This film creeps, crawls (sometimes on top of you), and then - particularly in the last few minutes - slaps you in the face and walks away. This is not a film for everyone, but if you are fan of art house horror (particularly anything David Lynchian) then I have no doubt you'll find yourself as fully absorbed as I did.

Please take a moment to check out the teaser!

Once again, a round of applause to all who helped make this film possible, and thank you for giving me the opportunity to see it! Best of luck to everyone on their future endeavors!

Saturday, June 10, 2017

I Am The Pretty Thing That Lives In The House (2016)

I have been wanting to talk about I Am The Pretty Thing That Lives In The House for several months but I could not seem to find the words - but I'm going to try to give it shot now.

I've seen this film a couple times already. In the first viewing I was struck by the ambiance (confusing, relatable, cold, warm, uninviting, snug, sad, thrilling) and the characters (confusing, relatable, cold, warm, uninviting, snug, sad, thrilling). I loved it.

However, it took me some time to warm up to the film ... my conducting odd jobs in the background during the show didn't help... but when I did fully tune in, the entire watching experience changed. I wanted more, I wanted answers, I wanted to hug everyone.

In the second viewing I was completely absorbed, so much so that I wanted to touch the story, eat it.

I wanted to eat this film. Caress it. Devour it.

This is a super tactile, sexy film. Every little move is delicate and perfect. The voices and sounds are low, soft, and ghostly. Clothing, lighting, hair, the paint job in entry hallway, the books in the shelf - all shown through the screen canvas as if done by a master painter. Beautiful, simply beautiful. 

Going back quickly to the first viewing, I'd like to take a moment to talk about the clothes. The woman depicted in the poster image, for example, plays a significant role in the film (no surprise there), however her role in the film suggests her time and place is in the early 1800's. Fans of history, such as myself, will quickly note that the clothing style is more appropriate for the mid 1800's. 

This bugged me for a moment. Thinking to myself: how could such an expertly done film make such a mistake? By the second viewing, I realized my blunder. This was no mistake. I Am The Pretty Thing That Lives In The House has no mistakes.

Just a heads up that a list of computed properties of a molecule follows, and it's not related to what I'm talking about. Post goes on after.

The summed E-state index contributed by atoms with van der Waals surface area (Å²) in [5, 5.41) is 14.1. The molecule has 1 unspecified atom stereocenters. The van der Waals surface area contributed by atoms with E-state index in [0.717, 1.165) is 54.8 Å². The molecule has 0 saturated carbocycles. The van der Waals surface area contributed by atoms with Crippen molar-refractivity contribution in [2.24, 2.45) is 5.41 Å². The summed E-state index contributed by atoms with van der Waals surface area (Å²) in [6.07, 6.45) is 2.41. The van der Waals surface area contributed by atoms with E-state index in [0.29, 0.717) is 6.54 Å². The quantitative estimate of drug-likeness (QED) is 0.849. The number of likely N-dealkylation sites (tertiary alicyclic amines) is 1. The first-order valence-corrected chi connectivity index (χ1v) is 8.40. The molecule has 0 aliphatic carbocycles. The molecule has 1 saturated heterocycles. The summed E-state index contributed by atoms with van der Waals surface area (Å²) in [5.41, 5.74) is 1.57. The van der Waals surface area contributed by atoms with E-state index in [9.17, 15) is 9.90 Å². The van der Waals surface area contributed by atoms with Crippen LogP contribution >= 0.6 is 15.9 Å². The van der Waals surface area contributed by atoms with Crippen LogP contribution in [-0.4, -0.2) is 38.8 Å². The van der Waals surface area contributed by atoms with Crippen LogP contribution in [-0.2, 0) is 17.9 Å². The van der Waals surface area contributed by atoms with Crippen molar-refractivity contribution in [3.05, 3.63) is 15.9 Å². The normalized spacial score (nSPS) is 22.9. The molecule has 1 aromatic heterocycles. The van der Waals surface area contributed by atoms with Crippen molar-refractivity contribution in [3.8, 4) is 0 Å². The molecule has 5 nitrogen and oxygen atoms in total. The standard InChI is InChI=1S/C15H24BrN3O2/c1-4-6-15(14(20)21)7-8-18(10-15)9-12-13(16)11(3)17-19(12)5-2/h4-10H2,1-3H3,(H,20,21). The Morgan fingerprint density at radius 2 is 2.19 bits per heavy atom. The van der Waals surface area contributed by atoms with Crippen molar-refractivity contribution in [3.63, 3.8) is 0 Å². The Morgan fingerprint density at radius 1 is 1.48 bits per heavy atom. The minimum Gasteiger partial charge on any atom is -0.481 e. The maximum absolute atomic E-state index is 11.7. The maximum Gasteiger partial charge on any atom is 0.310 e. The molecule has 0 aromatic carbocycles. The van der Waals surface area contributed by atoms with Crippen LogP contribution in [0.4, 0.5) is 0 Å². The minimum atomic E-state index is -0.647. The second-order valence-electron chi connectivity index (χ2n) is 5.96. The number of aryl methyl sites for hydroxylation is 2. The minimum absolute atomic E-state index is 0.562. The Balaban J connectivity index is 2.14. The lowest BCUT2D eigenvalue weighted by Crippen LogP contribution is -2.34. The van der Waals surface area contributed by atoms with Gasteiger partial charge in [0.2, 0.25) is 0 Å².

By the second viewing I realized that I was transported to a world were time and being is intermingled, lost, without a home (outside the house itself). Memories, identity, truth, and linear steps in existence are left to the viewer to decide. This story calls into question what we know about ourselves and how we respond to "The Other Side".  

I found the film as a whole, beautifully heavy despite it's light and airy initial feel. I loved it. I want to eat this angel food cake of a movie.

Not a film for everyone, but certainly a film for fans of slow, slow, slow thrillers. Or as a tour guide at a winery once told me about a part of the brewing process, "...slowly exploding...", which I found absolutely hilarious at the time because it didn't make sense to me, but it applies well (and makes sense to me now) in relation to this film.

The last few minutes are downright terrifying, for many reasons but mostly because the 'big reveal' is so completely opposite of the entire movie experience up until then. It shocked me, it actually frightened me. I ended up rewatching the last few scenes several time because I couldn't believe/understand what had just happened. I loved it.

In short, this is a stellar film and I think it's required viewing for story tellers in all medias. Pairs well with strong coffee or cold, cold water. Angle food cake. Watch with those who know how to appreciate extremely expensive scotch, or watch alone on a dark, late night. 

I saw this movie on Netflix, or use the links under Find It. Watch It. on Horror Habit's side bar to locate where else you can find this original, heart-wrenching, masterful thriller.

Friday, May 26, 2017

The Drain (Short Horror Film)

Writer and director, Collin Blair, brought this delectable little morsel of a horror film to my attention recently, much to my delight.